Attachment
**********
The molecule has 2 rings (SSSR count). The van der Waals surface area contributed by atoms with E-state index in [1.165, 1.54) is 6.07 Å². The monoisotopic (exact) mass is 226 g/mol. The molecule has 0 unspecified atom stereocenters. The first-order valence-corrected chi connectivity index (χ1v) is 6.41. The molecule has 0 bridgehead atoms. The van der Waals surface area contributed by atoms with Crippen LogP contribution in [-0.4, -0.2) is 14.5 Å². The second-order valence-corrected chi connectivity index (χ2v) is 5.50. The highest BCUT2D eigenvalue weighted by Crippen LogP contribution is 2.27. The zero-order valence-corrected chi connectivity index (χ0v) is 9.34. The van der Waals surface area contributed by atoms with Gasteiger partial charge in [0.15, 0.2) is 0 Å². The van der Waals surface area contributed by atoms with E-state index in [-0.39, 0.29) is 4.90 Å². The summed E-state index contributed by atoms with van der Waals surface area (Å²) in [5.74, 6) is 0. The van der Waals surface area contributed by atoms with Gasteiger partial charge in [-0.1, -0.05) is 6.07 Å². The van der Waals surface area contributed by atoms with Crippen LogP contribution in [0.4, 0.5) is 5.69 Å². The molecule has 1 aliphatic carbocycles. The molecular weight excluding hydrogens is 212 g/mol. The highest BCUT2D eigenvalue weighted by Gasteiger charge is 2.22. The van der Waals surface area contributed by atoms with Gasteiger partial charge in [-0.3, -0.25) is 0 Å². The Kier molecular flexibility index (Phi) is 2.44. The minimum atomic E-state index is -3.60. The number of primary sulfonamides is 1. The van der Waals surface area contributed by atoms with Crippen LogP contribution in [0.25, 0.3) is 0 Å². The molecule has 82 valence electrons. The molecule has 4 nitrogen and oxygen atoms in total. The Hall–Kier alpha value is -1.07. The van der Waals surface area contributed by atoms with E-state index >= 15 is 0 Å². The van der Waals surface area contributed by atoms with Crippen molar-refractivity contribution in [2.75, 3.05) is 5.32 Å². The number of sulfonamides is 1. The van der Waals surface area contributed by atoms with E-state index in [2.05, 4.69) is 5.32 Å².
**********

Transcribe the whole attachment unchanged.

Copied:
The molecule has 2 rings (SSSR count). The van der Waals surface area contributed by atoms with E-state index in [1.165, 1.54) is 6.07 Å². The monoisotopic (exact) mass is 226 g/mol. The molecule has 0 unspecified atom stereocenters. The first-order valence-corrected chi connectivity index (χ1v) is 6.41. The molecule has 0 bridgehead atoms. The van der Waals surface area contributed by atoms with Crippen LogP contribution in [-0.4, -0.2) is 14.5 Å². The second-order valence-corrected chi connectivity index (χ2v) is 5.50. The highest BCUT2D eigenvalue weighted by Crippen LogP contribution is 2.27. The zero-order valence-corrected chi connectivity index (χ0v) is 9.34. The van der Waals surface area contributed by atoms with Gasteiger partial charge in [0.15, 0.2) is 0 Å². The van der Waals surface area contributed by atoms with E-state index in [-0.39, 0.29) is 4.90 Å². The summed E-state index contributed by atoms with van der Waals surface area (Å²) in [5.74, 6) is 0. The van der Waals surface area contributed by atoms with Gasteiger partial charge in [-0.1, -0.05) is 6.07 Å². The van der Waals surface area contributed by atoms with Crippen LogP contribution in [0.4, 0.5) is 5.69 Å². The molecule has 1 aliphatic carbocycles. The molecular weight excluding hydrogens is 212 g/mol. The highest BCUT2D eigenvalue weighted by Gasteiger charge is 2.22. The van der Waals surface area contributed by atoms with Gasteiger partial charge in [-0.3, -0.25) is 0 Å². The Kier molecular flexibility index (Phi) is 2.44. The minimum atomic E-state index is -3.60. The number of primary sulfonamides is 1. The van der Waals surface area contributed by atoms with Crippen LogP contribution in [0.25, 0.3) is 0 Å². The molecule has 82 valence electrons. The molecule has 4 nitrogen and oxygen atoms in total. The Hall–Kier alpha value is -1.07. The van der Waals surface area contributed by atoms with E-state index >= 15 is 0 Å². The van der Waals surface area contributed by atoms with Crippen molar-refractivity contribution in [2.75, 3.05) is 5.32 Å². The number of sulfonamides is 1. The van der Waals surface area contributed by atoms with E-state index in [2.05, 4.69) is 5.32 Å².